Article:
Here in the town of Norwell, it's hiking trails and conservation areas well reflect the character and beauty of the town.
Like many towns on the south shore the North River helped to shape the town and provide part of it's industry.
This river also forms the south and southeastern portion of Norwell's boundary.
Norwell is an easy town to get to,
Route 3 runs alongside and through
it's western most boundary.
There are several considerably sized conservation areas here. Some entirely in Norwell and some shared with other towns.
The southern most portion of Wompatuck State Park lies within the town of Norwell with an entrance at the end of Mt. Blue St and several access points from Prospect St.
Route 53 runs along the north western section while route 123 runs across Norwell east to west.
Norwell was first settled in 1634 as part of Scituate. The first settler was Cornet Robert Stetson. He lived on the North River, owned a considerable tract of land as many of those first settlers of a land did.
Another first for Robert Stetson was to build a saw mill in 1656.
Driving through the south shore one will find many references to Cornet Stetson.
The word Cornet is an old English Military term no longer used. It is the same rank as the present day Second Lieutenant. Robert Stetson was a flag bearer of a light horse in a non artillery military unit.
The earliest industry in town was fishing the North
River and harvesting the salt hay that grew along it.
Before the European settlers arrived, the Indian inhabitants survived by fishing on the river as well.
In 1644 the North River Ferry was established where the Union St bridge now stands.
Later in the early 1800's it became a toll bridge. In 1850 it became a possession of the town and the tolls were removed.
Norwell, one of many towns dwelling on the North River was involved in shipbuilding as an industry. The town seal helps represent this aspect of it's history well.
In those early ship building days, the river was a convenient way to travel and ship goods from one place to another. Those towns whose borders ran along the river thrived with business.
Norwell was one of these towns. Records show that over 1000 boats had been built on the river.
In 1670 the Wanton Shipyard was established. This was the start of the industry that shaped the town and lasted almost 200 years.
In 1849 the southern portion of Scituate broke away and became South Scituate as noted on the town seal.
In 1888 the town took it's current name of Norwell. The name came from a wealthy summer resident from Boston who was a dry goods merchant. Henry Norwell provided the funds necessary to maintain the roads in town. He did so for many years! Many of the towns and highways on the south shore could use a current day Henry Norwell!
Previously in 1720, the Assinippi area of Norwell began to develop. A saw mill and grist mill were erected by David Jacobs. The third herring brook was damned to form Jacobs Pond.
Later Elisha Jacobs built a brick kiln for brick making.
The Jacobs Family seemed to have been very active supporters in the town of Norwell.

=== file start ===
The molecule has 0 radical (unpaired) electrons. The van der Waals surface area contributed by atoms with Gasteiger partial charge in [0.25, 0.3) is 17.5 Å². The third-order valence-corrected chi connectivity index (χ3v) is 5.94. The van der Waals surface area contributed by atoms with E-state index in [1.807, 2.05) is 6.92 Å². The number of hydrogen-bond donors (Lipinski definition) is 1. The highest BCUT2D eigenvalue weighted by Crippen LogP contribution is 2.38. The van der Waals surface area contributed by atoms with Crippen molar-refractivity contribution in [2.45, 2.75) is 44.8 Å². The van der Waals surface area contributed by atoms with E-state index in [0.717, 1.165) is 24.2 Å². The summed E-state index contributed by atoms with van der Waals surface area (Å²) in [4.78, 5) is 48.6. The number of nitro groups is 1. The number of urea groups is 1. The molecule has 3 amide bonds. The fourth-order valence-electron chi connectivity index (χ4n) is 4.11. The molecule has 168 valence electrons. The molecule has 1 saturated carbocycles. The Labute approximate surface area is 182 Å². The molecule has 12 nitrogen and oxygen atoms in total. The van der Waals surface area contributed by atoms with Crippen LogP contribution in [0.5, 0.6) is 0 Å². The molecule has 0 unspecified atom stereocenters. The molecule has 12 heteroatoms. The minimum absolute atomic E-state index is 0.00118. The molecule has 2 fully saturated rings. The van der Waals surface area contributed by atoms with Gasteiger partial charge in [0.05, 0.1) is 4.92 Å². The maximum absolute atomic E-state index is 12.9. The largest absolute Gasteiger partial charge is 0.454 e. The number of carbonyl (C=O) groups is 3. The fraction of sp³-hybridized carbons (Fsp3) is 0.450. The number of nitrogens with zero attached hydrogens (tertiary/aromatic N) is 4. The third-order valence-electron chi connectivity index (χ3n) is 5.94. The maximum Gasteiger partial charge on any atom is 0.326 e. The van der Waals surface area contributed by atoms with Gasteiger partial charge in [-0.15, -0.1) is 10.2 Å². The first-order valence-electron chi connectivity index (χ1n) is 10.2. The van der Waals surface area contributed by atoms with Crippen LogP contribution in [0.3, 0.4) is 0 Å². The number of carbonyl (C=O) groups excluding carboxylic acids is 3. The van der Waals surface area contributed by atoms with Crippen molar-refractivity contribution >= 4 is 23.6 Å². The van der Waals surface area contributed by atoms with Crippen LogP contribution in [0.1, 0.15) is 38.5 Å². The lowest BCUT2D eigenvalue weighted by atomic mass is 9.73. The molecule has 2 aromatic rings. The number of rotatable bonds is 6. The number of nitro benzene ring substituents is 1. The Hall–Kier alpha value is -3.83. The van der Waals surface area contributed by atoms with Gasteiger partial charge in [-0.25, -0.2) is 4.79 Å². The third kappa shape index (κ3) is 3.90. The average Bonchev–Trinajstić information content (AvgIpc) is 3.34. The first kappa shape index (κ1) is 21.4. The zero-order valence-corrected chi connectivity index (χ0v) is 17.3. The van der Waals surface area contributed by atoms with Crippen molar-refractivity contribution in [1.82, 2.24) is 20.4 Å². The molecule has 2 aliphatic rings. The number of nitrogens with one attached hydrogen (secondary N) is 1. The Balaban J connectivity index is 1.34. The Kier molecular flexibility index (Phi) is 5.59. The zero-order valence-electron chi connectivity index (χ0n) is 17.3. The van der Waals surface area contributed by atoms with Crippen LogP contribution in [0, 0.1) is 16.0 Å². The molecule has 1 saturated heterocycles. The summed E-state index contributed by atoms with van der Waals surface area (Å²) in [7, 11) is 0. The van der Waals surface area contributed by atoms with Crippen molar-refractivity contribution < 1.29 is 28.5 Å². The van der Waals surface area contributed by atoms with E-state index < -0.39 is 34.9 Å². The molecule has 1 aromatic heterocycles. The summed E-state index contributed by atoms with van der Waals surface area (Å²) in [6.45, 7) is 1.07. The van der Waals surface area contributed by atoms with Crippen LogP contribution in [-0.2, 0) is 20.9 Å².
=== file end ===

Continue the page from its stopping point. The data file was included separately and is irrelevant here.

In the early days, when the town was first settled and part of Scituate, farming was not thought a feasible endeavor. The land was not considered tillable.
Instead farmers brought cattle down to the river to feed on the grasses along it.
Again in the Assinippi area, another Jacobs family member in 1726 built a homestead that soon became a farm.
The home and property were continually added on to. This same farm exists today as part of the Norwell Farms, bought with funds from the towns' Community Preservation Act funds and functions as a CSA (community supported agriculture).
Farming and in particular poultry farming gained popularity in the early 1900's. The poultry farming became large and profitable enough to have a theft problem. The theft became serious and lead to the State Police Barracks to be formed and located in this town.
The Barracks had several locations in town before settling in on the current location on West St.
As the years progressed the land that was originally thought not tillable, did support many a farm, as a drive through this still rural looking area will reveal.
By the early 1900's most of the inhabitants of Norwell grew their own food!
Hiking trails through pleasantly shaded forest, a pond to canoe, kayak or fish in, bridges one to an island another connecting a neighborhood. There's a full outdoor experience at ....
Jacobs Pond Conservation Area
A small conservation area with extra areas to explore not noted on it's map!
Explore the forest, fields and trails along the salt marshes of the North River. This area is full of historic value as well!
The Pathway near the Donovan Fields
features paved walking surface with
boardwalks through the forest.
Good steady stepping for any age!
The Charles Ed White Recreation Area is a small neighborhood
connector trail that links to Centennial Park and
adds another connector trail leading out to Circuit St.
Black Pond Nature preserve
Clark Woods or Old Pond meadows